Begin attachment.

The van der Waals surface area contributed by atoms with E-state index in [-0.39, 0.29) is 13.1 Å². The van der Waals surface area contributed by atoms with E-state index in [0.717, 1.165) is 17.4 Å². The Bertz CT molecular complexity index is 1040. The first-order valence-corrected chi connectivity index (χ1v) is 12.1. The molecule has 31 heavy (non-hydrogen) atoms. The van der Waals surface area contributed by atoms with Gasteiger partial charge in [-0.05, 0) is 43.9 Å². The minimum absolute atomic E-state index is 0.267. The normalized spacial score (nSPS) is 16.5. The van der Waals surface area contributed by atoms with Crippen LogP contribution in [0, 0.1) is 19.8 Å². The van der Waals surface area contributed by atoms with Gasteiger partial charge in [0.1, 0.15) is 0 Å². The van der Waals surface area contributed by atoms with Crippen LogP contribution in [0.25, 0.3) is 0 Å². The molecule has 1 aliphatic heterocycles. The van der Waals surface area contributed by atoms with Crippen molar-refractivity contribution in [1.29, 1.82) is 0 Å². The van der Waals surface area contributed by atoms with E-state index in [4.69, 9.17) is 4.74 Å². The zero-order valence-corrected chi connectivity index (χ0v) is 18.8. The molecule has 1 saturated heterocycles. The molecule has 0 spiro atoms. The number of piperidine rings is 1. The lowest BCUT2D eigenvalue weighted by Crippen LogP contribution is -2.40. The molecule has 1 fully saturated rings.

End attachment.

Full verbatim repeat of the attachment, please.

The van der Waals surface area contributed by atoms with E-state index in [-0.39, 0.29) is 13.1 Å². The van der Waals surface area contributed by atoms with E-state index in [0.717, 1.165) is 17.4 Å². The Bertz CT molecular complexity index is 1040. The first-order valence-corrected chi connectivity index (χ1v) is 12.1. The molecule has 31 heavy (non-hydrogen) atoms. The van der Waals surface area contributed by atoms with Gasteiger partial charge in [-0.05, 0) is 43.9 Å². The minimum absolute atomic E-state index is 0.267. The normalized spacial score (nSPS) is 16.5. The van der Waals surface area contributed by atoms with Crippen LogP contribution in [0, 0.1) is 19.8 Å². The van der Waals surface area contributed by atoms with Gasteiger partial charge in [0.1, 0.15) is 0 Å². The van der Waals surface area contributed by atoms with Crippen LogP contribution in [0.25, 0.3) is 0 Å². The molecule has 1 aliphatic heterocycles. The van der Waals surface area contributed by atoms with Crippen molar-refractivity contribution in [1.29, 1.82) is 0 Å². The van der Waals surface area contributed by atoms with E-state index in [4.69, 9.17) is 4.74 Å². The zero-order valence-corrected chi connectivity index (χ0v) is 18.8. The molecule has 1 saturated heterocycles. The molecule has 0 spiro atoms. The number of piperidine rings is 1. The lowest BCUT2D eigenvalue weighted by Crippen LogP contribution is -2.40. The molecule has 1 fully saturated rings.